Doctors and Dissection @ late Wed 31 Oct, 7-9.45pm Discover our new exhibition after dark! Immerse yourself in macabre activities and performances inspired by the world of the early 19th century body snatchers and surgeons. Book in advance £10 (concs £9, Friends FREE) The Skin I Live In (15) Fri 9 Nov, 7-9pm Join us at our sister venue, the Museum of London Docklands, for a screening of this chilling ‘body horror’ from Pedro Almodóvar. A brilliant doctor, haunted by past tragedies, creates a synthetic skin designed to withstand any damage. Spanish with English subtitles. Book in advance £7 (concs £5) Murder and grave-robbery in 1830s London Mon 19 Nov, 7-8.30pm Author Sarah Wise explores the grotesque world of the resurrectionists, and paints a haunting picture of the lives of the hopelessly poor whose fate is largely forgotten. Book in advance £7 (concs £6, Friends £5) Meet the expert: Doctors Dissection and Resurrection Men Wed 28 Nov, 1-2pm Exhibition curator, Jelena Bekvalac, reveals how human skeletal remains can help us understand the story of early 19th century anatomical study, human dissection, comparative anatomy and the trade in dead bodies. FREE The Bodysnatcher (PG) Sun 2 Dec, 2-3.20pm Boris Karloff and Bela Lugosi star in this film adaptation of the short story by Robert Louis Stevenson about a murderous cabman supplying illegal cadavers for dissection. FREE but booking advisable Doctors Dissection and Resurrection Men walk Sat 8 Dec, 11am – 1pm Join this walk to encounter the grisly haunts of London’s infamous resurrection men, from the Barber Surgeons Hall and St Bartholomew’s hospital to execution sites. Book in advance £10 (concs £8, Friends £7) Please see website for our full programme of related events. To book tickets visit www.museumoflondon.org.uk/events or call 020 7001 9844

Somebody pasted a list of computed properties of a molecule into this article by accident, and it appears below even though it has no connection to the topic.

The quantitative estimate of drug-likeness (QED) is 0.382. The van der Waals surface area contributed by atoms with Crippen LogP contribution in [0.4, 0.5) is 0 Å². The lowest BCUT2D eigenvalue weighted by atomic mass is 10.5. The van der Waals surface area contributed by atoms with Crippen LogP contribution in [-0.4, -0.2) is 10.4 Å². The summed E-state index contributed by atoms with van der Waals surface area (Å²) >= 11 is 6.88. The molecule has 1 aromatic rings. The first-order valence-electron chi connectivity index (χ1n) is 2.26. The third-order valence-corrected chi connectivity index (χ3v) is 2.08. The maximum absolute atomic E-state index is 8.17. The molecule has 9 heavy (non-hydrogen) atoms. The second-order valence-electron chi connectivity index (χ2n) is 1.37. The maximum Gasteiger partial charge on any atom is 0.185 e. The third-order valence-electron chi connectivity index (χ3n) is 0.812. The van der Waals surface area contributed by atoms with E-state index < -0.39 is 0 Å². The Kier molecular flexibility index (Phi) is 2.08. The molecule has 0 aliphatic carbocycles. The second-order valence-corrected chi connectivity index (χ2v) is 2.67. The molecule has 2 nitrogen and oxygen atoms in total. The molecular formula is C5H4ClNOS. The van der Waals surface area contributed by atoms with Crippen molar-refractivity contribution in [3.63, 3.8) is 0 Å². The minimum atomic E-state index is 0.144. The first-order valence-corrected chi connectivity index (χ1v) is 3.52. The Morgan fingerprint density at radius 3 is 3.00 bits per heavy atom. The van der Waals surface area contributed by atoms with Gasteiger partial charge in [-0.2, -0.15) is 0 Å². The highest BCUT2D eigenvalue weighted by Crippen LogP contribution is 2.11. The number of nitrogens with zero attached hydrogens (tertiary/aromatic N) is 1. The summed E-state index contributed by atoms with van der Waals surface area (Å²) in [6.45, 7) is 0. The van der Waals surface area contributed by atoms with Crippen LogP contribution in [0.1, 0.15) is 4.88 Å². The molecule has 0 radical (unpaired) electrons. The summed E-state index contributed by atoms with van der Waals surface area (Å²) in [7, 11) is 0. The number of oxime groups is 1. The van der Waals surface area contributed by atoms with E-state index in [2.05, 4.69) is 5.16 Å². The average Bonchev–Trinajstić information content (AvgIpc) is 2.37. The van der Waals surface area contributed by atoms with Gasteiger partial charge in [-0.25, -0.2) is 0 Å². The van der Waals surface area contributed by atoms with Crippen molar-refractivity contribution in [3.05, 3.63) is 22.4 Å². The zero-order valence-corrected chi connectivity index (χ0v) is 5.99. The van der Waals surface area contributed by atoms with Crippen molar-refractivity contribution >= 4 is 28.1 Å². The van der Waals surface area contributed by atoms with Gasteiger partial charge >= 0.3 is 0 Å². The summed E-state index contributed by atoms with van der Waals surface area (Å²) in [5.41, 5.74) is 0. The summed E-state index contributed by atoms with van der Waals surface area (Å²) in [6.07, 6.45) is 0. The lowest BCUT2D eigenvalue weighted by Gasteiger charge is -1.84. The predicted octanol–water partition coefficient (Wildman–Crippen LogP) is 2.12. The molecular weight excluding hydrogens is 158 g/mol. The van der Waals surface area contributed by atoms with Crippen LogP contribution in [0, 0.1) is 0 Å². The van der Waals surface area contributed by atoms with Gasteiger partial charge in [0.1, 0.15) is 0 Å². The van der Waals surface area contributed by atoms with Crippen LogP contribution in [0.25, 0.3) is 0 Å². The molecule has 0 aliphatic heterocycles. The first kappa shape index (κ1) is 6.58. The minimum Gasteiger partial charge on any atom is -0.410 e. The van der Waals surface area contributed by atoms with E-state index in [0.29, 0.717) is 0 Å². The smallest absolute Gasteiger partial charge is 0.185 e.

• Skeletal remains recovered during the excavations, including
a dissected skull with multiple drill holes Towne for the Great Exhibition of 1851
• A wax head detailing internal structures, produced by Joseph • A cast of executed criminal James Legg, created to settle an
artistic debate regarding anatomical correctness in crucifixion
• A stomach preserved by Edward Jenner • Fragments of tattooed skin from murderers Bishop and Williams • A short film exploring attitudes to organ and body
donation, made in collaboration with young Londoners and the Wellcome Trust. QR codes Bring your smartphones (and headphones for audio) to access additional content via QR codes within the exhibition. Simply download a QR reader from your app store. There is free WiFi throughout the Museum. For visitors without smartphones, all content can be accessed via our Virtual Study Zone at www.museumoflondon.org.uk/virtualstudy.
London’s Lost Jewels: The Mystery of the Cheapside Hoard
18 Oct 2013 – 27 Apr 2014 From the mysteries of its discovery to the secrets of its burial, explore the world’s greatest cache of Elizabethan and Jacobean jewellery. Charge applies. www.museumoflondon.org.uk/jewels
Front cover Image: Wellcome Library, London. Other images © Science Museum / Science & Society Picture Library. Skull © Museum of London Archaeology